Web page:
In its first months in office, the Biden administration has signaled its eagerness to rejoin the Joint Comprehensive Plan of Action (JCPOA), also known as the Iran nuclear deal. This would be a mistake. For years, pundits have warned that Iran is on the brink of a nuclear breakout that can only be prevented through diplomatic concessions to Tehran. These fears have never come to fruition, but the threat of Iranian nuclear proliferation has routinely led Washington down the path of appeasing Iran—most notably through the Obama administration’s nuclear deal. While a nuclear Iran would be a catastrophic threat to American interests, overfocusing on the nuclear issue risks blinding policymakers to more immediate concerns such as missile proliferation, terrorism, and human rights.
It is important to recognize that the Middle East of today is drastically different from the Middle East of 2015, when the JCPOA was originally implemented. Iran has experienced five years of turmoil that has left the regime weaker than ever. Multiple waves of anti-government uprisings in 2018, 2019, and 2020 have left the ruling mullahs shaken to the core and uncertain about their ability to hold on to power.
Regional dynamics have also pitted the Islamic Republic in a corner. From Lebanon to Iraq, hundreds of thousands of protesters have taken to the streets demanding that the Iranian regime stays out of their country’s affairs. The loss of political influence in neighboring countries is particularly damaging for Iran, which derives its legitimacy in part from regional hegemony. The Abraham Accords between Israel, the UAE, and Bahrain also indicate the formation of a new alliance in the Middle East against the Islamic Republic.
The regime’s strategic losses have been compounded by a choking sanctions wall that has intensified the economic freefall in the country. The combination of economic troubles, internal unrest, and regional setbacks have left the mullahs scrambling for a lifeline before they face inevitable downfall at the behest of their people’s calls for democracy.
Fortunately, this state of vulnerability gives the Biden administration a great deal of leverage to maintain pressure on Iran until the regime is forced to either negotiate a better deal or capitulate to internal pressures for reform. This sentiment was recently echoed in a letter from dissidents inside Iran, who urged the administration to “maintain maximum political, diplomatic, and financial pressure on the regime.”
It would be a betrayal of the United States’ commitment to human rights and global stability for the Biden administration to squander its leverage by returning to a myopic Iran policy based solely on the nuclear issue. The Iran dilemma is multifaceted, spanning human rights, missile proliferation, regional meddling, and state-sponsored terrorism. If the Biden administration seeks to resolve the forty-year nightmare of the Islamic Republic, it must address all of these threats, not just the nuclear program.
Secretary of State Antony Blinken has explained that the administration seeks to “lengthen and strengthen” the JCPOA. This strategy relies on the belief that returning to the deal is a precursor to expanding restrictions on Iran. The problem with this approach is that once Tehran achieves sanctions relief through an American return to the JCPOA, they will have no incentive to negotiate on other issues. That is, unless the United States addresses Iranian terrorism, human rights abuses, and regional aggression together, we will lose the leverage to force Iranian concessions later down the line.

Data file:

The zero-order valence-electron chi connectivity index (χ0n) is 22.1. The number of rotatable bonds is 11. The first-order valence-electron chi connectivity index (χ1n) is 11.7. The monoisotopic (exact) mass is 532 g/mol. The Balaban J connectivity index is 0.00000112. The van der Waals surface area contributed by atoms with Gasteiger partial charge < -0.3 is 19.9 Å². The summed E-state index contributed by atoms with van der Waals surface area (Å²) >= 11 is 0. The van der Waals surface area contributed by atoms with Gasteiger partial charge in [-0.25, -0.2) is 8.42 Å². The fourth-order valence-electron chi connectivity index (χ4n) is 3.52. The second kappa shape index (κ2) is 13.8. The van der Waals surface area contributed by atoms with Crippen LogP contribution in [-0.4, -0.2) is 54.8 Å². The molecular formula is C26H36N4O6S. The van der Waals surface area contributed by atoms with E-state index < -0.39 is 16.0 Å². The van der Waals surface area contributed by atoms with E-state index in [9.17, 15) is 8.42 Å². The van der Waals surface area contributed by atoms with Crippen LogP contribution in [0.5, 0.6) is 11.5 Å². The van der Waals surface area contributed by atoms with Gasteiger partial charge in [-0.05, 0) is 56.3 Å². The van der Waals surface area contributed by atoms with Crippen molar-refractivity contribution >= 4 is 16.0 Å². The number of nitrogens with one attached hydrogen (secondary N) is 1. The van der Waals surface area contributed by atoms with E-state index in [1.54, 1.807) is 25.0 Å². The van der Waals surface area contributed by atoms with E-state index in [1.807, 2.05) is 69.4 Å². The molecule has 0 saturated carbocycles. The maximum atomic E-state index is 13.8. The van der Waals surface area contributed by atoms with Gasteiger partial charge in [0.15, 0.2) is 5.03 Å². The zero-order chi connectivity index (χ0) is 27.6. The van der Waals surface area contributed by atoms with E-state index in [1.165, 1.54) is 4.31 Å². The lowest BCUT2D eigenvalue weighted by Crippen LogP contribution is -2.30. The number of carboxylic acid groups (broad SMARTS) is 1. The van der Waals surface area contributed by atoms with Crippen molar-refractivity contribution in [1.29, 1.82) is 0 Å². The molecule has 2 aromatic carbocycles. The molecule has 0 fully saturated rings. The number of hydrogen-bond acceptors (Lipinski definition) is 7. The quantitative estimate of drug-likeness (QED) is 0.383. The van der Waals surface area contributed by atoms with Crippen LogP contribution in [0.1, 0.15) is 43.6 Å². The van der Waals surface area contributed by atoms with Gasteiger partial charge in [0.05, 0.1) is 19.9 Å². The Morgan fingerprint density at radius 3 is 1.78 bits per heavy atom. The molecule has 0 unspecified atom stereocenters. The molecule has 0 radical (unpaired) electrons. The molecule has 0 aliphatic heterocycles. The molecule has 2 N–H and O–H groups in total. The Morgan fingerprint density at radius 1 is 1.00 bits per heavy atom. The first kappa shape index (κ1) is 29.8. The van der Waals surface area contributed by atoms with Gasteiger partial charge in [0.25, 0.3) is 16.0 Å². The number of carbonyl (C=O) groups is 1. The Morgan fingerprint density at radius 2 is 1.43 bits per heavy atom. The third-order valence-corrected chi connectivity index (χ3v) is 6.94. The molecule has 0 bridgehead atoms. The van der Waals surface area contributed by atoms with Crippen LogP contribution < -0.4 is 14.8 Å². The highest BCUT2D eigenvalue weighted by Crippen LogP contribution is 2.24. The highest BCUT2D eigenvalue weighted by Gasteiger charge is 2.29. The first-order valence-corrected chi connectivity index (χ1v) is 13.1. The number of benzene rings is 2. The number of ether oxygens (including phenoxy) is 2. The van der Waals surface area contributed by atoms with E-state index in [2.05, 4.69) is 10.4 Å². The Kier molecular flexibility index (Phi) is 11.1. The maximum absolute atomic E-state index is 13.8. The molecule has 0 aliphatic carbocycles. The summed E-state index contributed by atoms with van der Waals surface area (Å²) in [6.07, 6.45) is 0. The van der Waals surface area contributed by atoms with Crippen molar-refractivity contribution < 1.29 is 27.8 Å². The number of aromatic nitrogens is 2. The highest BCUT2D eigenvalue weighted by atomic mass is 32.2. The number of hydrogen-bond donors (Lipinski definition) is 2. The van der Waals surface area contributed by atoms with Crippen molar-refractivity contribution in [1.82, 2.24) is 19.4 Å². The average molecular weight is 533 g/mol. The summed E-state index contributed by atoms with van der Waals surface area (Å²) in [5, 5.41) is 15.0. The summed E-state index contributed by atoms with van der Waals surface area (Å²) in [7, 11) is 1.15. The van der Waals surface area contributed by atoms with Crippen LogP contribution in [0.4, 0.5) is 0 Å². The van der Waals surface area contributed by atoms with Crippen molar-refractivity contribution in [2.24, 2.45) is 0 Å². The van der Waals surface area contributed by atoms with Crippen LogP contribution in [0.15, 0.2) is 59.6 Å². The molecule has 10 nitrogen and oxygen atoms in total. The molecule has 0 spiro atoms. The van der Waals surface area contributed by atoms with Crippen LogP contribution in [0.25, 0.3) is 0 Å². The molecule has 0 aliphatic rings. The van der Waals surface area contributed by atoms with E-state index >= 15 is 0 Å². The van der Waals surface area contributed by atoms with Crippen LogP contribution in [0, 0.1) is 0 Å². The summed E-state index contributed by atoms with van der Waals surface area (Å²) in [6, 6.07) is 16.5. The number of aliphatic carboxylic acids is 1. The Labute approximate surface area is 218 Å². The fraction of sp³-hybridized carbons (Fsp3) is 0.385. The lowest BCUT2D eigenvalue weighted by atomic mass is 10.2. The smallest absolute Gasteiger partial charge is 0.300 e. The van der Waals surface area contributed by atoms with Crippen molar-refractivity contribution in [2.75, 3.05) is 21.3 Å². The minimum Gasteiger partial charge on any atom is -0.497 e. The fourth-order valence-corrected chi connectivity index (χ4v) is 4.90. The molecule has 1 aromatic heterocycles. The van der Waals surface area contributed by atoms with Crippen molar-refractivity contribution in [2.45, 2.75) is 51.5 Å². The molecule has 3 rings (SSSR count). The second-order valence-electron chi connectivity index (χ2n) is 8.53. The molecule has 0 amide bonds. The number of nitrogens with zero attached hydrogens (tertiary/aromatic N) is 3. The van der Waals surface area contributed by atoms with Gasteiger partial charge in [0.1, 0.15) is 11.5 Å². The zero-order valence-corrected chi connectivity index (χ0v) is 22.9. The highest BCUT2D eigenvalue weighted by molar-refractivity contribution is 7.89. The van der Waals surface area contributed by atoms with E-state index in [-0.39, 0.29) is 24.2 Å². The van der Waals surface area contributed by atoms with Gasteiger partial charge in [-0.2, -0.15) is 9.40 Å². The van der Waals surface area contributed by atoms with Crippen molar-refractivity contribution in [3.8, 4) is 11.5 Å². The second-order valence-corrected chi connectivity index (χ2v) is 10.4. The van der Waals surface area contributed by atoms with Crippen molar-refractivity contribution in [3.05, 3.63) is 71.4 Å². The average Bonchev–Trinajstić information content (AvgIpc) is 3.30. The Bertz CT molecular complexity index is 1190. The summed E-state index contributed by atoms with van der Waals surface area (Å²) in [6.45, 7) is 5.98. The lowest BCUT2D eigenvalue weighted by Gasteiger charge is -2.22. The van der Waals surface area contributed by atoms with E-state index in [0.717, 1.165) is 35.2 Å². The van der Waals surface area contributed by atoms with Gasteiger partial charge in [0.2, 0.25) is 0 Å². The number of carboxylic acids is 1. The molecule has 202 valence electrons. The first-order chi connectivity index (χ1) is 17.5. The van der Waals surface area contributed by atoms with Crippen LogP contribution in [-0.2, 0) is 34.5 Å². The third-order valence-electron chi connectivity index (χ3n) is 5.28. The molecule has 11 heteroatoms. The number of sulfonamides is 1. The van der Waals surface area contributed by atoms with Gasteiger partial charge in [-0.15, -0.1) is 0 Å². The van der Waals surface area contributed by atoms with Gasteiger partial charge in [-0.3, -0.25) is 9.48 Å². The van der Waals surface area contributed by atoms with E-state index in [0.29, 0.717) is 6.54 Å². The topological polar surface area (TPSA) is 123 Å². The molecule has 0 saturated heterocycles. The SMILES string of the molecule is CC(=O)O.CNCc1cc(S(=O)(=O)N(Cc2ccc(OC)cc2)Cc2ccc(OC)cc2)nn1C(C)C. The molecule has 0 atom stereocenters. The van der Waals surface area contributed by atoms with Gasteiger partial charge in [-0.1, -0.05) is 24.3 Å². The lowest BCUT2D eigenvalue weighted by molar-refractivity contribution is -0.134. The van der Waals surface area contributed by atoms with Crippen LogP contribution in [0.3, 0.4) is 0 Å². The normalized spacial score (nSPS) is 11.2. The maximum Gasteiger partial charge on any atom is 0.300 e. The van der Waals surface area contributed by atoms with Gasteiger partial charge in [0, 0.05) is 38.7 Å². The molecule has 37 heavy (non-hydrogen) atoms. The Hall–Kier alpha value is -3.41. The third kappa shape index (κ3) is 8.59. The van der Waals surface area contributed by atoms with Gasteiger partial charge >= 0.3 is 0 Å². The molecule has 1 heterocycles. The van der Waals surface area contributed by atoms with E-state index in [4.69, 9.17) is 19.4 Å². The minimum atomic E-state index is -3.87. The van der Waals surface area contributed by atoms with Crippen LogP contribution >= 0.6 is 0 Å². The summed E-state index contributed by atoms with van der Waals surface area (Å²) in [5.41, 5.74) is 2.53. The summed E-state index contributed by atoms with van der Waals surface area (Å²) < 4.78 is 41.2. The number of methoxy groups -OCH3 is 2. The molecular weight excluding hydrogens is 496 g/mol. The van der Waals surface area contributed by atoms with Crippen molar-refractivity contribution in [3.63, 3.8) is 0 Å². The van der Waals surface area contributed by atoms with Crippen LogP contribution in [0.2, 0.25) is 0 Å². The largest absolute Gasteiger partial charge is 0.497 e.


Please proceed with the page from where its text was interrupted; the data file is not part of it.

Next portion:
This tradeoff was evident in the original JCPOA negotiations. While the United States and our European allies were busy negotiating over Iran’s nuclear program, the Islamic Revolutionary Guard Corps was escalating its military aid to the Assad regime in Syria as it slaughtered half a million Syrian civilians. This military escalation was enabled in part by American and European leaders who did not want to risk derailing nuclear negotiations by criticizing or combatting Iran’s regional ambitions. The United States cannot risk repeating these mistakes.
At a time when regional power dynamics are slowly mobilizing against Iranian hegemony, it is crucial that the Biden administration not let the nuclear issue distract from serious concerns over Iran’s ruthless human rights record and regional expansion.
The Islamic Republic is currently faced with two choices. They can either come to the negotiating table ready to accept American demands for moderation; or they can continue acting as a rogue nation until they crumble under the pressure of economic sanctions, diplomatic isolation, and domestic unrest.
As the mullahs’ outlook becomes increasingly bleak, they will intensify their nuclear blackmail in hopes that the United States will concede out of fear of nuclear breakout. The Biden administration should remain steadfast in its resolve and not let the mafia-style diplomacy of a murderous regime dictate America’s decision to return to a flawed deal. By maintaining a strong posture towards Iran, the administration can restore faith in America’s commitment to democracy and help orchestrate a more peaceful balance of power in the Middle East.
Seena Saiedian is an Iranian-American writer and human rights advocate from Overland Park, Kansas. He is currently a student at the University of California – Berkeley. Follow him on Twitter @seena_ir